More than half of Australians with a loved one in aged care homes would now consider taking that person out of care due to concerns surrounding COVID-19, according to a survey by Fifth Dimension Consulting.
The survey, taken from a sample of 1,000 people, sought to understand the levels of confidence and future intentions surrounding aged care in Australia, and how these may have changed since COVID-19.
It revealed 54% of respondents with a friend or relative in aged care said they are currently considering taking that person out of care. Of those, two out of three say it would be a temporary move, while one in three would consider making it permanent.
The survey also found 60% of respondents who were planning to move someone into aged care in the next five years will either delay the move or avoid aged care altogether.
Almost 50% of respondents said they did not believe the governments are doing enough to ensure aged care providers are protecting residents from COVID-19.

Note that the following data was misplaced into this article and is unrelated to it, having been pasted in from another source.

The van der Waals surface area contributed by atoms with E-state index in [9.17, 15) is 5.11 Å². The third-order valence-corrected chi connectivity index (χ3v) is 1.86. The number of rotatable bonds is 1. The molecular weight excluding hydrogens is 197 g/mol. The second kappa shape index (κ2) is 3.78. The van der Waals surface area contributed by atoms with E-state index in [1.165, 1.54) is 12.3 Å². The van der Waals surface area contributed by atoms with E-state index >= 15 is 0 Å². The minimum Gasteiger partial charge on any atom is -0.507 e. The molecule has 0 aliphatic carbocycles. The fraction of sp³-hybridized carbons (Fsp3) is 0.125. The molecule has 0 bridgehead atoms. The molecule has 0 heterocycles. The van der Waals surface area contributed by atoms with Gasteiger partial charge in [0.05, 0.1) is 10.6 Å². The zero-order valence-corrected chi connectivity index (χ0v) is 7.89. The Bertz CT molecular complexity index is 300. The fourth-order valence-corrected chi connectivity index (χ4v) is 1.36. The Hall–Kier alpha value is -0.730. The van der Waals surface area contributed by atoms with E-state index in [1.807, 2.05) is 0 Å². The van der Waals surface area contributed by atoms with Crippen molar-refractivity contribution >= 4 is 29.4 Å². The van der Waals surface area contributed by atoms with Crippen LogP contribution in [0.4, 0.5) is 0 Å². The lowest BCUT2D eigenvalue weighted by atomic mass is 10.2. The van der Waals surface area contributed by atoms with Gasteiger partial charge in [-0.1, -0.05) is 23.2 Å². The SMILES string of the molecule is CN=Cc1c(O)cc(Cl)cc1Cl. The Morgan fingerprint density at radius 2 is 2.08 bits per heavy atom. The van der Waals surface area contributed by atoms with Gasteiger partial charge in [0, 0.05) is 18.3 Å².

Other concerns identified in the survey were around elderly residents being at risk due to the casualisation of the workforce (36%), and a low carer-to-resident ratio (25%), both exacerbated by the pandemic.
“Aged care in Australia has been a contentious issue since COVID-19 entered the country. Our survey results create a clearer picture for understanding the sentiment of the nation regarding aged care, as heartbreaking mortality numbers continue to sweep the country,” Fifth Dimension managing director, Lyndall Spooner said.
Fifth Dimension conducted the research with a nationally representative sample of Australians over the aged of 18, from 31 July to 3 August 2020. Data was weighted by age, gender and state according to ABS statistics, ensuring that the mix of respondents was reflective of the total population.